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Reverse mortgages can mean reversal of fortune for heirs, p. 3

We are wrapping up our discussion of the long arm of a reverse mortgage. A reverse mortgage is a loan against the equity in your house. To qualify, the homeowner must be 62 or older and must meet a few other conditions. The loan does not come due until the borrower dies or moves. We have been talking about how lenders are enforcing the loan terms when the borrower dies.

According to the Consumer Finance Protection Bureau, lenders are required by law to offer the borrower's heirs a chance to settle for a percentage of the loan amount. Borrowers' heirs say that such an offer would be the exception rather than the rule: Lenders have been demanding full payment before the estate has settled, and, if payment is not forthcoming, lenders have started foreclosure proceedings.

Lenders are also required to allow heirs up to 30 days from the date the loan comes due to figure out what they would like to do with the house. If an heir chooses to pay off the loan, he has, by law, as long as six months to work out the financing. Also, the heirs may not need to finance the full loan amount. They may choose to pay 95 percent of the home's fair market value -- not the loan balance -- as established by an appraisal (which the lenders pay for). In some cases, the 95 percent rule can save heirs tens of thousands of dollars.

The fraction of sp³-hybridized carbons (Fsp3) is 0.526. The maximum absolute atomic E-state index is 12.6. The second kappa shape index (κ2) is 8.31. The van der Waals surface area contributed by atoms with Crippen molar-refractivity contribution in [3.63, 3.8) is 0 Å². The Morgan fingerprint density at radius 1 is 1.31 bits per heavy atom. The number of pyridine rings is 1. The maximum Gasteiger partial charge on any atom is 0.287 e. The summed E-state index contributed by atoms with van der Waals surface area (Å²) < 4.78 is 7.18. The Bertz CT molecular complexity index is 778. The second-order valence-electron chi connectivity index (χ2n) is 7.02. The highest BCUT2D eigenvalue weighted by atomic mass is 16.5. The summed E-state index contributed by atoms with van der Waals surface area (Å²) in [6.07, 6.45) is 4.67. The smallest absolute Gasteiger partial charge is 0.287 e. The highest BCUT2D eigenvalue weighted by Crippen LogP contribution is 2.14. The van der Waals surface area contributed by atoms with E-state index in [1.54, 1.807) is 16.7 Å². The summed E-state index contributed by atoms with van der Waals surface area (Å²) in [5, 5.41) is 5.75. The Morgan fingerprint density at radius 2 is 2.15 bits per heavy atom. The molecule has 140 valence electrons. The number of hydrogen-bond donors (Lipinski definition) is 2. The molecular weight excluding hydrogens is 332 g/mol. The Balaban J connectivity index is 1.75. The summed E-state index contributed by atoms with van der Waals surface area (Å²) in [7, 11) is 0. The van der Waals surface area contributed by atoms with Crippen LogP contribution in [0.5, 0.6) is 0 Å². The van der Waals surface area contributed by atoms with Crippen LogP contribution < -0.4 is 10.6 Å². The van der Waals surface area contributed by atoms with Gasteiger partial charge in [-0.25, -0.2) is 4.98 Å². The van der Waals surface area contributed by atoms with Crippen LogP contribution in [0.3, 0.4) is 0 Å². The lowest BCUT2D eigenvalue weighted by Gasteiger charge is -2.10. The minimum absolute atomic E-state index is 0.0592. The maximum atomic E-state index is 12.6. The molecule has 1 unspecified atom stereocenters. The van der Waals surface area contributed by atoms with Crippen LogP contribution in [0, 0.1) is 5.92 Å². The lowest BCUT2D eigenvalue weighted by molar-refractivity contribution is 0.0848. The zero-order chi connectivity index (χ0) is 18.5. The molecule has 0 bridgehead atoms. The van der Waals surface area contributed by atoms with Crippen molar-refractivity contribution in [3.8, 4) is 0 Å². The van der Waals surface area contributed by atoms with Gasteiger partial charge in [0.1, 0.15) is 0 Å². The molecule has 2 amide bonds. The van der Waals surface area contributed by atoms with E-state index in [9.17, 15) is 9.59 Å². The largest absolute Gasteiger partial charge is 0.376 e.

There are cases, of course, that find heirs unable to meet the obligation without selling the house. If the home sells for more than the loan balance, the heirs keep the difference. If the home sells for less than the amount due, the heirs are not on the hook for the rest; federal insurance covers the difference. Reverse mortgage borrowers, by the way, pay into that federal insurance fund every month.

Heirs who want to keep the house -- like the nephew in our last post -- have to pay off the reverse mortgage. The CFPB says they should know, however, that nothing says they can't finance that payoff with a new mortgage. The terms of a new loan may well be more favorable.

Source: The New York Times, "Pitfalls of Reverse Mortgages May Pass to Borrower's Heirs," Jessica Silver-Greenberg, March 26, 2014

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